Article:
This morning’s Gospel was the story of a poor man named Lazarus and a rich man whose name we don’t know. Or, rather, we know his name all too well. It’s my name. It’s yours. We, all of us, are the rich man.
And it’s such an interesting story to fall today, on Halloween. If you don’t know the story, take a moment to read the parable of Lazarus and the rich man.
Or just follow along with the short version: When Lazarus was laid on the rich man’s front steps, the rich man ignored him. He chose not to show hospitality. When they both died, Lazarus was welcomed by angels, and the rich man found himself in torment.
And today, many of us will have children in costumes appear on our front steps, or teenagers with no costumes. They’re asking for a bit of candy. Something sweet. The smallest offering of hospitality. The Apostle Paul said that when we offer hospitality to strangers, we may be offering it to angels without knowing it.
May you be surrounded with angels today, as you offer hospitality to the children who come to your door. And when the time of your death arrives, may the angels you welcomed with candy welcome you.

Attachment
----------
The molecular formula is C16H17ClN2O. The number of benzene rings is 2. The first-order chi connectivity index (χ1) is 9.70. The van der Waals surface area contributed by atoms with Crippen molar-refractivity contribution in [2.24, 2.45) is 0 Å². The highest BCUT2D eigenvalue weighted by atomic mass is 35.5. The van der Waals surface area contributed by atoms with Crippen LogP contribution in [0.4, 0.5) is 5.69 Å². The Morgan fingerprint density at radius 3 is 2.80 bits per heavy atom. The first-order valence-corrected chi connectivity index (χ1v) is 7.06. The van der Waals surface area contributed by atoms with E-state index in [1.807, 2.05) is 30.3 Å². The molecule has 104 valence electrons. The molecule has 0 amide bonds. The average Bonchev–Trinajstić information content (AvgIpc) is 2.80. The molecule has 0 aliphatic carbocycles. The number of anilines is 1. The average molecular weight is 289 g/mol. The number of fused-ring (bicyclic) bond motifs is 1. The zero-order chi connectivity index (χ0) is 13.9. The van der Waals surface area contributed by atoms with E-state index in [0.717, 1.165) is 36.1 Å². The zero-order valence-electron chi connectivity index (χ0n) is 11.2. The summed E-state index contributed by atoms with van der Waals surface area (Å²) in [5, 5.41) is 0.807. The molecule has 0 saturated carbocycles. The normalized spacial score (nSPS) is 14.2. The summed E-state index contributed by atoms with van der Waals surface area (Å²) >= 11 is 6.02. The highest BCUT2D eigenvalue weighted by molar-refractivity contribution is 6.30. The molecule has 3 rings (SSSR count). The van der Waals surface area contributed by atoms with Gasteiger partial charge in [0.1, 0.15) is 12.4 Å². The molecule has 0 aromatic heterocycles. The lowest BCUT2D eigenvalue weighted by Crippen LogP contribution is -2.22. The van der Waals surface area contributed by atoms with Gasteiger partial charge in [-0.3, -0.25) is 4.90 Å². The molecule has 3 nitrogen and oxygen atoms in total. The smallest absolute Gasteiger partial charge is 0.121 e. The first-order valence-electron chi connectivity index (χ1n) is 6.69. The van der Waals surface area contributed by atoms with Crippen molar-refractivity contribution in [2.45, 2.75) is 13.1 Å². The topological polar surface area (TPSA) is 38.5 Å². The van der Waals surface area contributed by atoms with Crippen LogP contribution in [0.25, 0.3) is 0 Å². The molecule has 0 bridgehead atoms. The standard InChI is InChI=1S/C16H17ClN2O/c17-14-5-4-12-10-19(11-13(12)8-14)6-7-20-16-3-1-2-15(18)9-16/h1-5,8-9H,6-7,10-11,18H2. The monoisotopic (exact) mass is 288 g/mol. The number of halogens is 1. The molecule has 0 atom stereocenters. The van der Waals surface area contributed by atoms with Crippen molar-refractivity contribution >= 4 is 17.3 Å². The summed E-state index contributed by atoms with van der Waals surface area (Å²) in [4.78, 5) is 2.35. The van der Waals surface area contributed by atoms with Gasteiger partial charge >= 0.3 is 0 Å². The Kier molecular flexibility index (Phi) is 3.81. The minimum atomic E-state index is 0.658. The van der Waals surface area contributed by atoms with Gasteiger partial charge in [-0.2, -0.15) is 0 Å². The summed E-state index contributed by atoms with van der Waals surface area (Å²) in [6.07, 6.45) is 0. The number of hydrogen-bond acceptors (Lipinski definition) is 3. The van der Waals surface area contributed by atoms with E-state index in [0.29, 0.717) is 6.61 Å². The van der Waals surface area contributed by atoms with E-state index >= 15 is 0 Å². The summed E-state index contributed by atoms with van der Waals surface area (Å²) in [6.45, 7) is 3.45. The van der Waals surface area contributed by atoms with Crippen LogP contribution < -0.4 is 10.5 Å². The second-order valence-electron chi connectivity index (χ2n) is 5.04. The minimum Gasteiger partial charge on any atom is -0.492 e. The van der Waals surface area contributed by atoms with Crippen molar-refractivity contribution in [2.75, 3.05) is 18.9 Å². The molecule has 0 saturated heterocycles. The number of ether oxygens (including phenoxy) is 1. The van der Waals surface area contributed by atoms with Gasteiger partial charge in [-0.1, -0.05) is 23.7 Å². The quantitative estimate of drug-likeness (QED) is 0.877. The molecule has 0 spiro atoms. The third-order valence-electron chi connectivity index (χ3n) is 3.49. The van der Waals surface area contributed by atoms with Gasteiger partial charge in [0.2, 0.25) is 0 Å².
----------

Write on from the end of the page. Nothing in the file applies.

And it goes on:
For more thoughts on Halloween hospitality, read Being a kind and generous representative of your household on Halloween, which you can find on John Sanidopoulos’s Halloween Resource Page.
Jump-O-Ween: A Halloween party with a sensory kid: In Book 3 of “The Adventures of Li-Li,” Li-Li celebrates Halloween at her church’s Hallelujah party. All Li-Li wants to do is jump in the jumpy house. Her parents have other ideas. And Li-Li melts down. It’s an honest, sweet story. Sensory kids, their siblings and friends, and their parents will relate to Li-Li and learn from her experience.
Have a happy special needs Halloween: Halloween can be hard for children with anxiety and autism, with sensory processing disorder, with language delays. If those are your children, what do you do? I’ve got a few ideas to help your child enjoy the day.
Justinian and Theodora: A Love Story: St. Theodora, the wife and co-ruler with St. Justinian the Great, is one of my very favorite saints.
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Catherine doesn’t like vegetables. She doesn’t like naps, and she doesn’t like it when her mom combs her hair. She loves hot dogs, chocolate cake, and her best friend, Elizabeth. Most of all, she loves Pascha! Pascha, the Orthodox Christian Easter, is celebrated in the middle of the night, with processions and candles and bells and singing. And Catherine insists that she’s not a bit sleepy.
The Saint Nicholas Day Snow
Shoes or stockings? Horse or sleigh? Does St. Nicholas visit on December 6 or on Christmas Eve? Will a little girl’s prayer be answered? When Elizabeth has to stay at Catherine’s house, she’s worried about her grandmother, and worried that St. Nicholas won’t find her. The grownups, though, are worried about snow.
Trick or treat photo by Jo Zimnhy Photos, licensed under Creative Commons.